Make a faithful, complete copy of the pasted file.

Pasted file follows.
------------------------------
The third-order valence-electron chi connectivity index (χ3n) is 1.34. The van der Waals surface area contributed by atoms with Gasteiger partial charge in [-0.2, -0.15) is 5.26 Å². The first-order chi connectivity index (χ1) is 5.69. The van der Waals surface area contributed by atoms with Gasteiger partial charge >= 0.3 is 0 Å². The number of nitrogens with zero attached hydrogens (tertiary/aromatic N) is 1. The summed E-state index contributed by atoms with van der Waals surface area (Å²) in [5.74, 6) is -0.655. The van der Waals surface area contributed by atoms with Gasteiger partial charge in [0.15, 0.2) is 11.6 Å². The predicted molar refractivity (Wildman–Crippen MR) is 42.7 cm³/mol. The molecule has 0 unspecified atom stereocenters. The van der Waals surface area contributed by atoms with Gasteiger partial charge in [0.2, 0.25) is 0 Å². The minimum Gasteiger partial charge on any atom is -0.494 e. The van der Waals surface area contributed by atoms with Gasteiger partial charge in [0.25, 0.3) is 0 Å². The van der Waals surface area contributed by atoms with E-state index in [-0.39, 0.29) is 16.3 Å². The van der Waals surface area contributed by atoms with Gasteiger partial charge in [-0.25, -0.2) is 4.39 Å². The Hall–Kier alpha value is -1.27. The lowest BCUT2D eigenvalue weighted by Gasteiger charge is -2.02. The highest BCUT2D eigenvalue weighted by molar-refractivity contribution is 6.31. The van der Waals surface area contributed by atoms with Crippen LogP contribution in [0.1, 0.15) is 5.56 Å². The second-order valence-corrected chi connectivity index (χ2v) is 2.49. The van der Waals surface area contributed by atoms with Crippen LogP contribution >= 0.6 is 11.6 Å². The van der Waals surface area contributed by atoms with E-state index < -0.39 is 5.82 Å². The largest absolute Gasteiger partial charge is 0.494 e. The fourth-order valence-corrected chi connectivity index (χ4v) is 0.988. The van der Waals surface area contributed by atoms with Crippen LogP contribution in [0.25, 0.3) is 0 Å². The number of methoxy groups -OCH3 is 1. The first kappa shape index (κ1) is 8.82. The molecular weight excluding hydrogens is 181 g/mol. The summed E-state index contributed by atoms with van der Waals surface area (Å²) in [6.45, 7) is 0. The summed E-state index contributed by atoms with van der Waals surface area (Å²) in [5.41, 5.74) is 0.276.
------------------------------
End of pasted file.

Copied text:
The third-order valence-electron chi connectivity index (χ3n) is 1.34. The van der Waals surface area contributed by atoms with Gasteiger partial charge in [-0.2, -0.15) is 5.26 Å². The first-order chi connectivity index (χ1) is 5.69. The van der Waals surface area contributed by atoms with Gasteiger partial charge >= 0.3 is 0 Å². The number of nitrogens with zero attached hydrogens (tertiary/aromatic N) is 1. The summed E-state index contributed by atoms with van der Waals surface area (Å²) in [5.74, 6) is -0.655. The van der Waals surface area contributed by atoms with Gasteiger partial charge in [0.15, 0.2) is 11.6 Å². The predicted molar refractivity (Wildman–Crippen MR) is 42.7 cm³/mol. The molecule has 0 unspecified atom stereocenters. The van der Waals surface area contributed by atoms with Gasteiger partial charge in [0.2, 0.25) is 0 Å². The minimum Gasteiger partial charge on any atom is -0.494 e. The van der Waals surface area contributed by atoms with Gasteiger partial charge in [0.25, 0.3) is 0 Å². The van der Waals surface area contributed by atoms with E-state index in [-0.39, 0.29) is 16.3 Å². The van der Waals surface area contributed by atoms with Gasteiger partial charge in [-0.25, -0.2) is 4.39 Å². The Hall–Kier alpha value is -1.27. The lowest BCUT2D eigenvalue weighted by Gasteiger charge is -2.02. The highest BCUT2D eigenvalue weighted by molar-refractivity contribution is 6.31. The van der Waals surface area contributed by atoms with Crippen LogP contribution in [0.1, 0.15) is 5.56 Å². The second-order valence-corrected chi connectivity index (χ2v) is 2.49. The van der Waals surface area contributed by atoms with Crippen LogP contribution >= 0.6 is 11.6 Å². The van der Waals surface area contributed by atoms with E-state index < -0.39 is 5.82 Å². The largest absolute Gasteiger partial charge is 0.494 e. The fourth-order valence-corrected chi connectivity index (χ4v) is 0.988. The van der Waals surface area contributed by atoms with Crippen LogP contribution in [0.25, 0.3) is 0 Å². The number of methoxy groups -OCH3 is 1. The first kappa shape index (κ1) is 8.82. The molecular weight excluding hydrogens is 181 g/mol. The summed E-state index contributed by atoms with van der Waals surface area (Å²) in [6.45, 7) is 0. The summed E-state index contributed by atoms with van der Waals surface area (Å²) in [5.41, 5.74) is 0.276.